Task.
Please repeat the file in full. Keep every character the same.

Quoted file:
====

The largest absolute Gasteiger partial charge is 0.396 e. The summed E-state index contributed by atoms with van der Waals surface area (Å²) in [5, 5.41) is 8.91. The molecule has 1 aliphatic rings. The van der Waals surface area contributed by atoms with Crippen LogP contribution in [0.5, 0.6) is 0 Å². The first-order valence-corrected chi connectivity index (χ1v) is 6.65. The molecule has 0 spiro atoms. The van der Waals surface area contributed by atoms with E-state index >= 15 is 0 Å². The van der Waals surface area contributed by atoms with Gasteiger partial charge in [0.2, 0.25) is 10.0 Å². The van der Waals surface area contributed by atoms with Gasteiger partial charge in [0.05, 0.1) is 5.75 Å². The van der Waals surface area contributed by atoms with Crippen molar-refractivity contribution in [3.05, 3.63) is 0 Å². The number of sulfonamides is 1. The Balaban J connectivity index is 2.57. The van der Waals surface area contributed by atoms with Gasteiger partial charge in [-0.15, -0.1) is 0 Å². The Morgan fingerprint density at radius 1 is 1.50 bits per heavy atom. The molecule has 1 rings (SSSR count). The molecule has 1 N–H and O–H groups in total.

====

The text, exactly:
The largest absolute Gasteiger partial charge is 0.396 e. The summed E-state index contributed by atoms with van der Waals surface area (Å²) in [5, 5.41) is 8.91. The molecule has 1 aliphatic rings. The van der Waals surface area contributed by atoms with Crippen LogP contribution in [0.5, 0.6) is 0 Å². The first-order valence-corrected chi connectivity index (χ1v) is 6.65. The molecule has 0 spiro atoms. The van der Waals surface area contributed by atoms with E-state index >= 15 is 0 Å². The van der Waals surface area contributed by atoms with Gasteiger partial charge in [0.2, 0.25) is 10.0 Å². The van der Waals surface area contributed by atoms with Gasteiger partial charge in [0.05, 0.1) is 5.75 Å². The van der Waals surface area contributed by atoms with Crippen molar-refractivity contribution in [3.05, 3.63) is 0 Å². The number of sulfonamides is 1. The Balaban J connectivity index is 2.57. The van der Waals surface area contributed by atoms with Gasteiger partial charge in [-0.15, -0.1) is 0 Å². The Morgan fingerprint density at radius 1 is 1.50 bits per heavy atom. The molecule has 1 rings (SSSR count). The molecule has 1 N–H and O–H groups in total.